PORT-AU-PRINCE, Haiti – Haitians scuffled at gas pumps and waited for hours at filling stations Thursday as the quake-ravaged country struggled with fuel shortages caused by a delayed shipment from Venezuela.
Drivers chased rumors of available gasoline across the hills of the rubble-filled capital. Some abandoned their cars to carry empty milk jugs, soda bottles and buckets on foot to collect as much fuel as rationing station owners would allow them to buy.
The impoverished Caribbean nation is dependent on imports to fuel cars, generators and the intricately painted group taxis known as "tap-taps" that connect people to jobs, food and each other.
Haitian officials tried to reassure citizens, telling them fuel would arrive Sunday aboard the delayed Royal Dutch Shell-operated tanker, but that did little to soothe quake-rattled nerves.
"My home was destroyed and I'm trying to make money to feed my family," said Bonel Jean, a 32-year-old tap-tap driver waiting for hours under the beating sun. "The government is not taking its responsibility to get us fuel on time."
The country's limited fuel supply is replenished twice a month by ship, much provided under preferential terms by Venezuela's PetroCaribe program. The shipment scheduled to arrive Tuesday was delayed during an intermediate stop in the eastern Caribbean nation of Antigua and Barbuda.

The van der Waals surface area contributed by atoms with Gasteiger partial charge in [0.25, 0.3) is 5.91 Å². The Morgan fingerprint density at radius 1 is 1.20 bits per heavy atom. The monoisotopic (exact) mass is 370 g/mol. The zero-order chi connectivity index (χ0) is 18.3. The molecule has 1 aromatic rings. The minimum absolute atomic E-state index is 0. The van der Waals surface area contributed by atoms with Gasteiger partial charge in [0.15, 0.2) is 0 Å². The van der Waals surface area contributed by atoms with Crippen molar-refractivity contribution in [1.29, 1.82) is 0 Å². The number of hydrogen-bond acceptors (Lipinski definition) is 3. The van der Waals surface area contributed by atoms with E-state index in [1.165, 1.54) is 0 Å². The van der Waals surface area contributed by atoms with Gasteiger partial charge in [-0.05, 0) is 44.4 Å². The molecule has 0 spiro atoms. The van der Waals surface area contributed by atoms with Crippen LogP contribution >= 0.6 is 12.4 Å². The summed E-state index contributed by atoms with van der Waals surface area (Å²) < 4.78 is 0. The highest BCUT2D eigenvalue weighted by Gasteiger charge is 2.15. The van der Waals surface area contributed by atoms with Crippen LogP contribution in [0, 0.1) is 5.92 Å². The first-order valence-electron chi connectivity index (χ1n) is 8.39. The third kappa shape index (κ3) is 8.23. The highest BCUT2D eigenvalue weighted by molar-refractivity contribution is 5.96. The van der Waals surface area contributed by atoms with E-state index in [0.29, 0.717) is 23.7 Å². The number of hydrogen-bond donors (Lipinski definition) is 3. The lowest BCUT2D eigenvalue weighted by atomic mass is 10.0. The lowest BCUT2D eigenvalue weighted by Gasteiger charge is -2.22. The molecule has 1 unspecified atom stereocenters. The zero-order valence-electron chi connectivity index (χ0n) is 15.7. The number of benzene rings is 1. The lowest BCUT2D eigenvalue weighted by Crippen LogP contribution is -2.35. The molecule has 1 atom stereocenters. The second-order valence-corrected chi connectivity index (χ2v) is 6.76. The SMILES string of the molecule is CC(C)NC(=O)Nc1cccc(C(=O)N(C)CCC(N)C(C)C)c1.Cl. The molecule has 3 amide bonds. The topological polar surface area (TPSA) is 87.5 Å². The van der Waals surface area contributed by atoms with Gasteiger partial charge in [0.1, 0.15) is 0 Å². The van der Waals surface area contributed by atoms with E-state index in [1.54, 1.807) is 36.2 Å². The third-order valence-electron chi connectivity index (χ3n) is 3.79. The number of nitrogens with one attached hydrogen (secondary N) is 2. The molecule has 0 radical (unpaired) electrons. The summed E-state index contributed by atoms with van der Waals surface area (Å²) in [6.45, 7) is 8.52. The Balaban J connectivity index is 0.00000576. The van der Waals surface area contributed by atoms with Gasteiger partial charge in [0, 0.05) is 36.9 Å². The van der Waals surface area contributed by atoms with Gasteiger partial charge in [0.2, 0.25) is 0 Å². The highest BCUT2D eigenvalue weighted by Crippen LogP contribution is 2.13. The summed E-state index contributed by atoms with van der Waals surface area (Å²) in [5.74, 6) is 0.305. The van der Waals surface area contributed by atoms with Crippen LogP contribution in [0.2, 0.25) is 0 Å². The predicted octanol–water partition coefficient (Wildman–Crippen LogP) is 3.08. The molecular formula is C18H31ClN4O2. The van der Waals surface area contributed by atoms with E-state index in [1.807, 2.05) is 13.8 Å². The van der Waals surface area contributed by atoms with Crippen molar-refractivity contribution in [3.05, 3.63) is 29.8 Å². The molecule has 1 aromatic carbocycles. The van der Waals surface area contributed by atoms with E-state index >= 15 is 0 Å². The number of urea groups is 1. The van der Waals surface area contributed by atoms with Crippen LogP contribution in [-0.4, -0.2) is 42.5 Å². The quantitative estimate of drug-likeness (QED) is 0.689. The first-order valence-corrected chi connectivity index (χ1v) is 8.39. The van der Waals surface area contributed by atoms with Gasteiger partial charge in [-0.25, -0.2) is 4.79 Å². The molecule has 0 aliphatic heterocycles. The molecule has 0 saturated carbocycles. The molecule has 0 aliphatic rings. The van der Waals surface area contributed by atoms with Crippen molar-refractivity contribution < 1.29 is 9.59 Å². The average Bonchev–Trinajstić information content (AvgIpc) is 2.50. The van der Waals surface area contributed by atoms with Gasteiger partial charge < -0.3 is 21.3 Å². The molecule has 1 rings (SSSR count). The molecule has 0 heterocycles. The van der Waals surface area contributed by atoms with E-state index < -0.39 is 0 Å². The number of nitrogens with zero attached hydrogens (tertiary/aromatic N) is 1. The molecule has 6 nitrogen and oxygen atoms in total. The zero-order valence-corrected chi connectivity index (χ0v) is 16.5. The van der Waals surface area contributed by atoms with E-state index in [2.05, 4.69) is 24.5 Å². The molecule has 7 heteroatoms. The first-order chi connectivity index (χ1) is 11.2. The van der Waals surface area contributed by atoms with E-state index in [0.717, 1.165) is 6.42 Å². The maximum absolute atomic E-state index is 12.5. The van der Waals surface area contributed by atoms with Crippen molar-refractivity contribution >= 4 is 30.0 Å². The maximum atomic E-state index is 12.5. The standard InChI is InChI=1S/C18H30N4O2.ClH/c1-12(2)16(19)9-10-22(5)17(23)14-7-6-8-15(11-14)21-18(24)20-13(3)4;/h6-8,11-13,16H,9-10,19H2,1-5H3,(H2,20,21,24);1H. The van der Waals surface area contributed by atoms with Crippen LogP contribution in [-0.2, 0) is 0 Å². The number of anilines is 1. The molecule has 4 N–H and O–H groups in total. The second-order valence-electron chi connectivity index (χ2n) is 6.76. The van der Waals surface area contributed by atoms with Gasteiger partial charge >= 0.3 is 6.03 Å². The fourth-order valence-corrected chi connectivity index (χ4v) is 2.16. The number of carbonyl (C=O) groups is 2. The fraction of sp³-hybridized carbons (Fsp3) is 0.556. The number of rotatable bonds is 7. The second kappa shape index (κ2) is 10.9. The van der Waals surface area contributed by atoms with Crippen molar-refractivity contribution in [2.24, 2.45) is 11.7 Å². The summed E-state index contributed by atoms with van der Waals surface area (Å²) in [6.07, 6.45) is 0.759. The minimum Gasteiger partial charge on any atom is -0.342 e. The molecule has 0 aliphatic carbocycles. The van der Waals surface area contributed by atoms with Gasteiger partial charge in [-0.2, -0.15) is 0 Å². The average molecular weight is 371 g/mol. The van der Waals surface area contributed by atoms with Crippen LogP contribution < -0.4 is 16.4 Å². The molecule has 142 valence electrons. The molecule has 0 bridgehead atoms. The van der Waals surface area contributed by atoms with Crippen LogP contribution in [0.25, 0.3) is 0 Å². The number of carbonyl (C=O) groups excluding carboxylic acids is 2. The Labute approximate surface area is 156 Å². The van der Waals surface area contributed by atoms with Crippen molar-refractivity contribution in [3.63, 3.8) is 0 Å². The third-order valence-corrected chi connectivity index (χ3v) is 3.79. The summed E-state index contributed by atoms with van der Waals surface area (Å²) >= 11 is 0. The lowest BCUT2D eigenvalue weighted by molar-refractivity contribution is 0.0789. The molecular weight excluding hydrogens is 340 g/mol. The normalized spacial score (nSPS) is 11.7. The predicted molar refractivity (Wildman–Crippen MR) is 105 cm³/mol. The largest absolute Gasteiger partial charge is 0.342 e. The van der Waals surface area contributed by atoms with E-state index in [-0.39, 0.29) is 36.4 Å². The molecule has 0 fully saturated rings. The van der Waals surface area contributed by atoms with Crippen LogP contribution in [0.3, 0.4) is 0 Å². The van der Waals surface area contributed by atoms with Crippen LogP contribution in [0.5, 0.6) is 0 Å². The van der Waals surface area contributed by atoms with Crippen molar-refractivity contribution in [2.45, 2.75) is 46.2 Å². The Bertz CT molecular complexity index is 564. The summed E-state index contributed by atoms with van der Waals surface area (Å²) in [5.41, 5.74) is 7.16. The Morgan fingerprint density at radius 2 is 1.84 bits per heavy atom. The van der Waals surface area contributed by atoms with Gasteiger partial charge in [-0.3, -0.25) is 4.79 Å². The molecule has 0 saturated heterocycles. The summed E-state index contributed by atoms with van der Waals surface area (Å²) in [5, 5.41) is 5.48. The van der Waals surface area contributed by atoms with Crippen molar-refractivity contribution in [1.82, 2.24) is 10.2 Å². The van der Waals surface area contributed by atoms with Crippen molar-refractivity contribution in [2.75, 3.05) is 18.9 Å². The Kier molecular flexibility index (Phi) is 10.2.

With few reserves on hand, distributors clamped down and limited customers to about five gallons at a time. Gas sold for about $5 a gallon ($1.30 a liter) in the capital Thursday, a typical price in the fuel-starved country.
Finance Minister Ronald Baudin said the government has authorized gasoline companies to import from the neighboring Dominican Republic — which also suffers from fuel shortages — but acknowledged "the distribution is a little slow."
Baudin told The Associated Press that officials are trying to set up a three-month supply of fuel to act as a "buffer" in case of future delays.
A senior official with the United Nations mission in Haiti said earthquake relief efforts have not been affected because the international body and humanitarian groups have reserves to last through the weekend.
But if the shipment does not arrive by Sunday, the gasoline shortage will become critical, said the official, who spoke on condition of anonymity because of the issue's sensitivity.
Shortages like this are common in Haiti. Fuel supplies were completely cut off after the Jan. 12 earthquake destroyed the port and wrecked fuel lines, creating a thriving black market of pirated fuel sold directly from trucks and broken tanks.
Associated Press writers Evens Sanon and Frank Bajak contributed to this story.
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